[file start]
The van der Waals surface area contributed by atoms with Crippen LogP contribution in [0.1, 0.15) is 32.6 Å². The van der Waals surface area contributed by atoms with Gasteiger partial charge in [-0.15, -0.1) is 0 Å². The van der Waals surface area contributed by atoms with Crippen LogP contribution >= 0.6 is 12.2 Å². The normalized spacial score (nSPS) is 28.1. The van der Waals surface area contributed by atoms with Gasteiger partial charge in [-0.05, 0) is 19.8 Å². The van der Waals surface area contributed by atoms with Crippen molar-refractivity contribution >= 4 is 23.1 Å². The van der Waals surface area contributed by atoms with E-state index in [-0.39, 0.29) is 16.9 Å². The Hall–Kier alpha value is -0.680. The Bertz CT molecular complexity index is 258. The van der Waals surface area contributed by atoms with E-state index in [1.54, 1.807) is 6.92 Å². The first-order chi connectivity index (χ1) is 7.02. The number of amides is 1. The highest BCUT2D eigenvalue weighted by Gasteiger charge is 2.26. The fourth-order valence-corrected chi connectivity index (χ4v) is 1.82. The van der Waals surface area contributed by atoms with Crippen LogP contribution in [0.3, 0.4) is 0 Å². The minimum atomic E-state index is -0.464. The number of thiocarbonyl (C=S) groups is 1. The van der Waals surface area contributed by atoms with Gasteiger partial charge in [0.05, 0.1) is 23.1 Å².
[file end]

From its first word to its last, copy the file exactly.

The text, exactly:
The van der Waals surface area contributed by atoms with Crippen LogP contribution in [0.1, 0.15) is 32.6 Å². The van der Waals surface area contributed by atoms with Gasteiger partial charge in [-0.15, -0.1) is 0 Å². The van der Waals surface area contributed by atoms with Crippen LogP contribution >= 0.6 is 12.2 Å². The normalized spacial score (nSPS) is 28.1. The van der Waals surface area contributed by atoms with Gasteiger partial charge in [-0.05, 0) is 19.8 Å². The van der Waals surface area contributed by atoms with Crippen molar-refractivity contribution >= 4 is 23.1 Å². The van der Waals surface area contributed by atoms with E-state index in [-0.39, 0.29) is 16.9 Å². The Hall–Kier alpha value is -0.680. The Bertz CT molecular complexity index is 258. The van der Waals surface area contributed by atoms with E-state index in [1.54, 1.807) is 6.92 Å². The first-order chi connectivity index (χ1) is 7.02. The number of amides is 1. The highest BCUT2D eigenvalue weighted by Gasteiger charge is 2.26. The fourth-order valence-corrected chi connectivity index (χ4v) is 1.82. The van der Waals surface area contributed by atoms with Crippen LogP contribution in [0.3, 0.4) is 0 Å². The minimum atomic E-state index is -0.464. The number of thiocarbonyl (C=S) groups is 1. The van der Waals surface area contributed by atoms with Gasteiger partial charge in [0.05, 0.1) is 23.1 Å².